Over the years, a few people have come across and used a bit of code I wrote for Imagine. You basically have the problem that Java image data is stored on the heap as giant byte arrays and you quickly run out of memory.
Over the years, a few people have come across and used a bit of code I wrote for Imagine . You basically have the problem that Java image data is stored on the heap as giant byte arrays and you quickly run out of memory.One of the JDK team guys assured me about two years ago that with JDK 7 this would no longer be a problem - but I got no sense that he either understood what the problem was, and I couldn't think of a way you could really solve it without doing your own memory management. Say you're writing an image editor application. "Tools" draw on the surface of an image. You want to provide undo support. You have a few options:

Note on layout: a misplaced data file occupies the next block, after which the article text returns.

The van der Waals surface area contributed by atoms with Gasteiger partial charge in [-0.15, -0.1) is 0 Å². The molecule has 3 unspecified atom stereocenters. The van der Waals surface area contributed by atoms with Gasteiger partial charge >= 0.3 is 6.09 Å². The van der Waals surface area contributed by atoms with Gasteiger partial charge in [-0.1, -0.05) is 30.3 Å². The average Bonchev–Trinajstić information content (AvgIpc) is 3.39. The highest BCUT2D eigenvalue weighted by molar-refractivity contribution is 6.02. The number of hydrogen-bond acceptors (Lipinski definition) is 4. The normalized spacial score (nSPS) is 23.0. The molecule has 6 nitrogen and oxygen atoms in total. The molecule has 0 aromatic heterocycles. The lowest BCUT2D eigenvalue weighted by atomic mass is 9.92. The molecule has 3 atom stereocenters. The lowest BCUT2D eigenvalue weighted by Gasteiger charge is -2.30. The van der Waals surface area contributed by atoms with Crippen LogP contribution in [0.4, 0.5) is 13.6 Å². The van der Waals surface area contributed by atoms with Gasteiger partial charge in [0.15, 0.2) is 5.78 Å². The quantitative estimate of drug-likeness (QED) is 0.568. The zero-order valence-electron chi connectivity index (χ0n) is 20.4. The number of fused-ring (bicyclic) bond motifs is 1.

Strategy 2 definitely makes more sense. But what to do with the old image data you might never reuse? You could use ImageIO and write it out in some format, but that turns out to be deathly slow.The solution was ByteNIOBufferedImage  - it's a regular BufferedImage you can treat like any other. But its backing data is a index into a memory-mapped file (there are still fragmetation issues to be solved - this *is* doing home-grown memory management, the thing Java is supposed to save us from). You don't want to take one of these images and paint it straight to the screen - it will be non-accellerated and pretty much deathly slow. But it does provide a way to store semi-unlimited amounts of image data for a Java app without requiring huge heap sizes. Anyway, it's definitely not for everyone but I've gotten enough private emails from people who wanted to use it that it seemed worth mentioning.